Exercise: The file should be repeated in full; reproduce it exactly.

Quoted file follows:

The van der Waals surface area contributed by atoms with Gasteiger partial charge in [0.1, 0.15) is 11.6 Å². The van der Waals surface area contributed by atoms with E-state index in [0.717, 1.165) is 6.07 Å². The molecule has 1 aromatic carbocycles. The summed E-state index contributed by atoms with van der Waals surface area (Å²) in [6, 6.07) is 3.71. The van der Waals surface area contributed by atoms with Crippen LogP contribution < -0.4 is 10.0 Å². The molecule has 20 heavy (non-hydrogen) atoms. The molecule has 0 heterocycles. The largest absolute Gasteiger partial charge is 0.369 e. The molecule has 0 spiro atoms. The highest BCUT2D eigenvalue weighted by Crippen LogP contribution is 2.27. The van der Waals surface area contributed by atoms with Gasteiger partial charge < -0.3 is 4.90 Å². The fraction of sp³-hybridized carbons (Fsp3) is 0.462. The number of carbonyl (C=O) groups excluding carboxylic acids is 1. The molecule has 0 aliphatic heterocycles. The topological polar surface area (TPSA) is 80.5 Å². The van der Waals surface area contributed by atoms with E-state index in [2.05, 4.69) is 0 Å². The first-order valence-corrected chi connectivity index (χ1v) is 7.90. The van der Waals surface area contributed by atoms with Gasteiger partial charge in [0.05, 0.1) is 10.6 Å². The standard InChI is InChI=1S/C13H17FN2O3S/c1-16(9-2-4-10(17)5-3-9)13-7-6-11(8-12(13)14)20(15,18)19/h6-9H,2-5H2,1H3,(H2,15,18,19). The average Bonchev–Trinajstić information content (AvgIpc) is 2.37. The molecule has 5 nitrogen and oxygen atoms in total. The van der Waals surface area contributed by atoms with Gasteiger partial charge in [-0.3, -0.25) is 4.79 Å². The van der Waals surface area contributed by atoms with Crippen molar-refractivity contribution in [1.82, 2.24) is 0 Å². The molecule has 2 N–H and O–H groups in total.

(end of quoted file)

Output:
The van der Waals surface area contributed by atoms with Gasteiger partial charge in [0.1, 0.15) is 11.6 Å². The van der Waals surface area contributed by atoms with E-state index in [0.717, 1.165) is 6.07 Å². The molecule has 1 aromatic carbocycles. The summed E-state index contributed by atoms with van der Waals surface area (Å²) in [6, 6.07) is 3.71. The van der Waals surface area contributed by atoms with Crippen LogP contribution < -0.4 is 10.0 Å². The molecule has 20 heavy (non-hydrogen) atoms. The molecule has 0 heterocycles. The largest absolute Gasteiger partial charge is 0.369 e. The molecule has 0 spiro atoms. The highest BCUT2D eigenvalue weighted by Crippen LogP contribution is 2.27. The van der Waals surface area contributed by atoms with Gasteiger partial charge < -0.3 is 4.90 Å². The fraction of sp³-hybridized carbons (Fsp3) is 0.462. The number of carbonyl (C=O) groups excluding carboxylic acids is 1. The molecule has 0 aliphatic heterocycles. The topological polar surface area (TPSA) is 80.5 Å². The van der Waals surface area contributed by atoms with E-state index in [2.05, 4.69) is 0 Å². The first-order valence-corrected chi connectivity index (χ1v) is 7.90. The van der Waals surface area contributed by atoms with Gasteiger partial charge in [0.05, 0.1) is 10.6 Å². The standard InChI is InChI=1S/C13H17FN2O3S/c1-16(9-2-4-10(17)5-3-9)13-7-6-11(8-12(13)14)20(15,18)19/h6-9H,2-5H2,1H3,(H2,15,18,19). The average Bonchev–Trinajstić information content (AvgIpc) is 2.37. The molecule has 5 nitrogen and oxygen atoms in total. The van der Waals surface area contributed by atoms with Gasteiger partial charge in [-0.3, -0.25) is 4.79 Å². The van der Waals surface area contributed by atoms with Crippen molar-refractivity contribution in [1.82, 2.24) is 0 Å². The molecule has 2 N–H and O–H groups in total.